HomeBusiness DigestUncertainty hangs over local bourse

Uncertainty hangs over local bourse

Evonia Muzondo/Kumbirai Makwembere

THE New Year had begun on a good note in terms of stock market performance. There is a lot of optimism with regard to the country’s economic prospects. Government is predicting a GDP growth rate of 10-15% from the initial estimate of 9,3% in 2011.

Agriculture and mining are expected to continue anchoring the growth of the economy with expected growth rates of 19,3% and 44% respectively. The Monetary Policy Statement presented on the 28th of January also cemented the fact that the economy will continue to expand.

As is the norm positive economic growth prospects are likely to result in positive performance on the capital markets. This optimism filtered through the ZSE as January was fruitful for punters on the equity market with the mainstream index gaining 6,5% despite the uncertainty on the political front. Minings were even stronger jumping 8.19% on the back of  Hwange which amassed 15,3%. Several factors however pointed to impending weakness in the market.

Financial results published were not so encouraging and speculation on elections being held in the first half of 2011 increased uncertainty. Furthermore, indigenisation and economic empowerment regulations continued to hang over the market.

The move by authorities to allow foreign investors to take up controlling stakes in Premier Banking Corporation and Ziscosteel was probably viewed as an indication that empowerment authorities are willing to compromise, thereby renewing foreign investor appetite for shares.

Monthly turnover improved by 15% to US$31,9 million. Market breadth for the month was however negative with 24 gainers, 43 decliners and 9 static counters. Gains were mainly centered on the heavyweight counters as these are the most preferred by foreign investors. Seedco gained 29,9%, Innscor advanced 20,0% whilst gains of 12,9%, 11,9% and 11,8% were recorded by Delta, Meikles and Dairibord, respectively.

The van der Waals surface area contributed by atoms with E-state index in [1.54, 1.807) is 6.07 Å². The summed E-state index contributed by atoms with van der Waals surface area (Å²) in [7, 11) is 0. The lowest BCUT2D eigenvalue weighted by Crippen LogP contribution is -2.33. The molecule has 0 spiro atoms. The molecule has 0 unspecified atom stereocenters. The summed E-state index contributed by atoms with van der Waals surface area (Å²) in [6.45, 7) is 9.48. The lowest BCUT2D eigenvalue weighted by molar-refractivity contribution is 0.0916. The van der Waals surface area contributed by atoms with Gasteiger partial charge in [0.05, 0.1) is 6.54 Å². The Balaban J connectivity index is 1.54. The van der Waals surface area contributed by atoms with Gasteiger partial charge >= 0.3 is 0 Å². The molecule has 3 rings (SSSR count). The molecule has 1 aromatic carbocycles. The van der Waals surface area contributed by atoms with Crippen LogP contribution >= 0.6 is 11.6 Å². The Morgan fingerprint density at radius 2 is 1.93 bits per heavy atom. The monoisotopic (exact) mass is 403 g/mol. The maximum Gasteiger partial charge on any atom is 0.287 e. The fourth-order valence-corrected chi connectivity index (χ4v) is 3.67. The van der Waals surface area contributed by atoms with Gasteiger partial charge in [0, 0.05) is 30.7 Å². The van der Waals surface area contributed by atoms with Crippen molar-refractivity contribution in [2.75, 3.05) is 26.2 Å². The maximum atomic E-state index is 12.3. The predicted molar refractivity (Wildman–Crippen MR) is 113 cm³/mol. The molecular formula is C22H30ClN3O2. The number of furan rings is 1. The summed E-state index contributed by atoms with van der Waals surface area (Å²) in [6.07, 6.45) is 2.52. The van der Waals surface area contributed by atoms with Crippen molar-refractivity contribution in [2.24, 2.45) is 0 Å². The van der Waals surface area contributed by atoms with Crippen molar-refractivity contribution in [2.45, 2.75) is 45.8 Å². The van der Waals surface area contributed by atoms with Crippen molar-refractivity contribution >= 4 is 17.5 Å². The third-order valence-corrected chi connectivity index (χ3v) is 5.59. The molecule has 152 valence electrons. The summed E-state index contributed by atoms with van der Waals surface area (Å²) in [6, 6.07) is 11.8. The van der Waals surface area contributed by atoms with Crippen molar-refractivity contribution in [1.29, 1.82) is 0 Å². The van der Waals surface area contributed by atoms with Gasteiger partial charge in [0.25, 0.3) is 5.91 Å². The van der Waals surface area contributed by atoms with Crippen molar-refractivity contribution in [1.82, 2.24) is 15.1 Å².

The top performers on the ZSE for the month were made up of mid and small caps. This is due to their volatile nature which offers trading opportunities. Celsys topped the performance table with a gain of 62,5%. Powerspeed was in second place with a gain of 53,3%.

Appetite for the counter increased after it published its full year results to 30 September 2010 in which it showed a profit after tax of US$294,305. The trio of Cafca, Pelhams and Pearl completed the top five movers with gains of 50,0%, 38,9% and 35,7%, correspondingly. Worst performers for January were made up of Gulliver, Border, Willdale, General Beltings and Star Africa which shed between 52,4% and 28,6%. Gulliver continues to suffer from a high cost structure together with depressed activity on the construction sector which resulted in the company reporting a full year loss of US$2.7 million as at 30 September 2010. Working capital was negative at US$3,7million.Restructuring plans that were expected to result in the company merging operations with Apex are  believed to have collapsed.

Very few companies published results with notable ones reported by Phoenix and TSL for the twelve months ended 31 October 2010. Phoenix managed to break even closing the period with total comprehensive income of US$197 000 which equated to an EPS of US 0,23 cents. TSL recorded a 17% dip in profits  to US$2,4 million with operating margins shrinking by 23%.

This was despite a 59% growth in revenues to US$37,3 million. Performance was weighed down by finance costs that shot up 882%. The solution for TSL going forward could be to refocus its business operations by disposing of some of its loss making units.

On the global front, the upward trend in gold and silver came to a halt as investors became optimistic about prospects for the global economy in 2011 thereby reducing the precious metal’s safe haven appeal. Silver was the weaker plummeting 7,9% for the month  to close at US$28,21 whilst gold eased  6,2% to US$1333.

Equity markets in the US firmed on the back of positive fourth quarter earnings among reporting companies.  Markets in Europe were also positive in January as debt problems appeared to have been brought under control. EU ministers indicated that they were prepared to increase the European Financial Stability Facility (EFSF) to US$440 billion, from around US$250 billion.

The EFSF is a special purpose vehicle created by member states of the European Union. The fund is aimed at preserving financial stability in Europe by providing financial assistance to Euro zone states in economic difficulty.

Disappointingly February has so far failed to mirror January as political events unfold, increasing uncertainty.

These have been too glaring to ignore or discount as was the case in January. The mainstream industrial index has shed 2,09% as at the 16th of February narrowing the year to date to gain to 4,27% from 6,50% end of January. The GNU supposedly has expired

and the nation waits anxiously for further communication by the authorities on the way forward.  Uncertainty is likely to constitute a growing challenge to continuing market gains. Nevertheless, trading opportunities are likely to emerge in a volatile market.

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